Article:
Figure 1. Flow chart of the process for selecting potential studies to be included in the present review.


Main results

The studies observed different kinds of modifications: the immediate neurofunctional correlations of the performed practice, the neurofunctional modifications after several training sessions and structural changes in expert practitioners.

The collection of data shows different variations of the structure of some encephalic formations and the modified perceptual- cognitive states reported by the subjects who participated in the research. In detail, studies found an increase in gray matter density and volume in cortical and limbic areas and a higher level of activation during the execution of the practice. The only structure showing a decrease of density and activation levels is the amygdala. The observed changes involve structures responsible for the management of stressors stimuli, emotional and perceptual control, cognitive functioning, memory processes, and self-observation. From a neural perspective, significant differences between the performance of Yoga or Dhyana do not emerge [14], excluding Pranayama considered singularly because there is not enough literature on this subject alone.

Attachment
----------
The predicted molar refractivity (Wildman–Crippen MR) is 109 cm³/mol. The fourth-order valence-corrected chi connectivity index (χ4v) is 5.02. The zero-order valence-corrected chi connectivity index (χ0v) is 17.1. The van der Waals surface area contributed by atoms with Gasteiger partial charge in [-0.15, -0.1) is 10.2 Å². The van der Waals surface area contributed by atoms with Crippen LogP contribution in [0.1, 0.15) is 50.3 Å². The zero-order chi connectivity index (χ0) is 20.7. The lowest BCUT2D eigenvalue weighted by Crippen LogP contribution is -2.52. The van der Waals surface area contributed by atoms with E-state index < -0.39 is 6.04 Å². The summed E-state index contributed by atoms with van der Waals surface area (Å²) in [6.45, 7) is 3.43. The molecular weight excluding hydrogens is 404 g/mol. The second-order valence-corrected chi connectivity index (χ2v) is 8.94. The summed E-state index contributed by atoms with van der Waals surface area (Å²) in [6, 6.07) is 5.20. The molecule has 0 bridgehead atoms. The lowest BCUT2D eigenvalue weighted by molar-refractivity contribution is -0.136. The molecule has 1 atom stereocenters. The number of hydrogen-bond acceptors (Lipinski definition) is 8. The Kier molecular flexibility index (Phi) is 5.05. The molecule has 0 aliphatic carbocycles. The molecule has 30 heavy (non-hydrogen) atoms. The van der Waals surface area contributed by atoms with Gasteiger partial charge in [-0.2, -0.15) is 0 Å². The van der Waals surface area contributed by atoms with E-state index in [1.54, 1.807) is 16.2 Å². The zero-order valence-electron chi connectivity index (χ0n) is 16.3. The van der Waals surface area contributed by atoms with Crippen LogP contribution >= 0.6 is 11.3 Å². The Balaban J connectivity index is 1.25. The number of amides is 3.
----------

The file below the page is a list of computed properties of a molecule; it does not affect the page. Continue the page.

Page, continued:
Yoga practice

Among the areas of interest, the hippocampus shows structural modifications, i.e. an increase in gray matter concentration, even in the short term with the daily practice during the week [8-10]. The hippocampus is a key structure for the correct functioning of memory processes, both for learning and for the recovery of information and it is implicated in the regulation of emotional response: consequently, positive structural changes in this area may manifest through an enhanced functionality in the management of such processes [9].

To confirm this, a six-month study conducted on elderly subjects showed an increase of bilateral hippocampal volume. It is worth noting that hippocampal reduction in volume is one of the earliest indicators of Alzheimer’s disease[8], of severe depressive states and post-traumatic stress disorder [9].

The cerebral cortex also shows several areas of interest involved both during activation phase and that reveal structural changes and increased connectivity. These changes were noted  n the following areas:

– Frontal Lobe: prefrontal cortex, middle and superior frontal gyrus [11], orbitofrontal cortex [10,11], precentral cortex [11], left frontal operculum[10], left inferior frontal gyrus, frontal medial cortex and right middle frontal cortex[13];

– Parietal Lobe: temporoparietal junction, junction of the temporal and parietal lobe [9], primary somatosensory cortex [10], precuneus [10], superior parietal network and medial parietal cortex [13];